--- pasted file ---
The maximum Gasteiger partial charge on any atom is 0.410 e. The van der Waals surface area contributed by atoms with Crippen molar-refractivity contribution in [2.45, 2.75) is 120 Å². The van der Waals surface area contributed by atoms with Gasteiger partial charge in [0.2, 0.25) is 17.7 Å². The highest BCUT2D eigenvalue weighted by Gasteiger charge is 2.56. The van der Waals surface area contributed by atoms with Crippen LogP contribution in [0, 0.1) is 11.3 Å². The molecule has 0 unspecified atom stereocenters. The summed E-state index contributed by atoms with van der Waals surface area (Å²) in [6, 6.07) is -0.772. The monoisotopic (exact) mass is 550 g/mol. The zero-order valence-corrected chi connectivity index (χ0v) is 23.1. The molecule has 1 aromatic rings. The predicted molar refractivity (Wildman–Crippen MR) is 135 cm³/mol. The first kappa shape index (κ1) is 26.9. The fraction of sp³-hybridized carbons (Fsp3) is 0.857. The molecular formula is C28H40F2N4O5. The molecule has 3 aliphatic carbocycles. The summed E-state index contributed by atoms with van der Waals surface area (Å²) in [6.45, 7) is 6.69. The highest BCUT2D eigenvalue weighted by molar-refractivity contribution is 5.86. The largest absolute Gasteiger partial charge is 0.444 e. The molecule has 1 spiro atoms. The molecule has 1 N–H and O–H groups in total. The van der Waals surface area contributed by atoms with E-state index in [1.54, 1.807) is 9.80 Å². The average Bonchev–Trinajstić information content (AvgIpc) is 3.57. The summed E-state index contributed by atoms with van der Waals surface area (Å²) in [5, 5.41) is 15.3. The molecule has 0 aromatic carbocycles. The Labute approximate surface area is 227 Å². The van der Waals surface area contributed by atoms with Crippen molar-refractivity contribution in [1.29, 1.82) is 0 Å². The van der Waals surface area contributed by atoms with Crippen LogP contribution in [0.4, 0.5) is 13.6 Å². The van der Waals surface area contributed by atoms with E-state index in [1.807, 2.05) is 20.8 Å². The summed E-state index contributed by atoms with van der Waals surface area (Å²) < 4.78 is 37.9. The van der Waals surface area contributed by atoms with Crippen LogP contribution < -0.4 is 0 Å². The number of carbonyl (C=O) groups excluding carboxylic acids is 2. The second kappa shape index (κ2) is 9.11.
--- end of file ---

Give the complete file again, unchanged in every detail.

The maximum Gasteiger partial charge on any atom is 0.410 e. The van der Waals surface area contributed by atoms with Crippen molar-refractivity contribution in [2.45, 2.75) is 120 Å². The van der Waals surface area contributed by atoms with Gasteiger partial charge in [0.2, 0.25) is 17.7 Å². The highest BCUT2D eigenvalue weighted by Gasteiger charge is 2.56. The van der Waals surface area contributed by atoms with Crippen LogP contribution in [0, 0.1) is 11.3 Å². The molecule has 0 unspecified atom stereocenters. The summed E-state index contributed by atoms with van der Waals surface area (Å²) in [6, 6.07) is -0.772. The monoisotopic (exact) mass is 550 g/mol. The zero-order valence-corrected chi connectivity index (χ0v) is 23.1. The molecule has 1 aromatic rings. The predicted molar refractivity (Wildman–Crippen MR) is 135 cm³/mol. The first kappa shape index (κ1) is 26.9. The fraction of sp³-hybridized carbons (Fsp3) is 0.857. The molecular formula is C28H40F2N4O5. The molecule has 3 aliphatic carbocycles. The summed E-state index contributed by atoms with van der Waals surface area (Å²) in [6.45, 7) is 6.69. The highest BCUT2D eigenvalue weighted by molar-refractivity contribution is 5.86. The largest absolute Gasteiger partial charge is 0.444 e. The molecule has 1 spiro atoms. The molecule has 1 N–H and O–H groups in total. The van der Waals surface area contributed by atoms with E-state index in [1.54, 1.807) is 9.80 Å². The average Bonchev–Trinajstić information content (AvgIpc) is 3.57. The summed E-state index contributed by atoms with van der Waals surface area (Å²) in [5, 5.41) is 15.3. The molecule has 0 aromatic carbocycles. The Labute approximate surface area is 227 Å². The van der Waals surface area contributed by atoms with Crippen molar-refractivity contribution in [1.29, 1.82) is 0 Å². The van der Waals surface area contributed by atoms with Crippen LogP contribution in [0.4, 0.5) is 13.6 Å². The van der Waals surface area contributed by atoms with E-state index in [1.807, 2.05) is 20.8 Å². The summed E-state index contributed by atoms with van der Waals surface area (Å²) < 4.78 is 37.9. The van der Waals surface area contributed by atoms with Crippen LogP contribution < -0.4 is 0 Å². The number of carbonyl (C=O) groups excluding carboxylic acids is 2. The second kappa shape index (κ2) is 9.11.